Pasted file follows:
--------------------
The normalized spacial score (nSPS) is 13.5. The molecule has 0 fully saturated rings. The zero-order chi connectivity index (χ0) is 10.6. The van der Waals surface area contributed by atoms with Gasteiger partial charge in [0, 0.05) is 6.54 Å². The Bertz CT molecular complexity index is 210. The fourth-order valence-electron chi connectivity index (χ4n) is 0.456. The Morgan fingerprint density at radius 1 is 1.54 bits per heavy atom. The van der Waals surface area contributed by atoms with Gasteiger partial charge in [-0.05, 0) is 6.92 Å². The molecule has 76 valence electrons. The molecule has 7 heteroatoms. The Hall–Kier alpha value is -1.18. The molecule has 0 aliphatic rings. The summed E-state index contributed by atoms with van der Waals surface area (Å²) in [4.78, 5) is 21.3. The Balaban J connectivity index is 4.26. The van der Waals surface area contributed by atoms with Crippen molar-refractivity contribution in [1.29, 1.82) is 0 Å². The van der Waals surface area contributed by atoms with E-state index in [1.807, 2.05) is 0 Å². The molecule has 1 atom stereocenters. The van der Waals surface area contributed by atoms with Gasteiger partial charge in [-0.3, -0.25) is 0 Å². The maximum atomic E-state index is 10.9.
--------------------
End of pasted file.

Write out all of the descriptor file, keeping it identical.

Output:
The normalized spacial score (nSPS) is 13.5. The molecule has 0 fully saturated rings. The zero-order chi connectivity index (χ0) is 10.6. The van der Waals surface area contributed by atoms with Gasteiger partial charge in [0, 0.05) is 6.54 Å². The Bertz CT molecular complexity index is 210. The fourth-order valence-electron chi connectivity index (χ4n) is 0.456. The Morgan fingerprint density at radius 1 is 1.54 bits per heavy atom. The van der Waals surface area contributed by atoms with Gasteiger partial charge in [-0.05, 0) is 6.92 Å². The molecule has 76 valence electrons. The molecule has 7 heteroatoms. The Hall–Kier alpha value is -1.18. The molecule has 0 aliphatic rings. The summed E-state index contributed by atoms with van der Waals surface area (Å²) in [4.78, 5) is 21.3. The Balaban J connectivity index is 4.26. The van der Waals surface area contributed by atoms with Crippen molar-refractivity contribution in [1.29, 1.82) is 0 Å². The van der Waals surface area contributed by atoms with E-state index in [1.807, 2.05) is 0 Å². The molecule has 1 atom stereocenters. The van der Waals surface area contributed by atoms with Gasteiger partial charge in [-0.3, -0.25) is 0 Å². The maximum atomic E-state index is 10.9.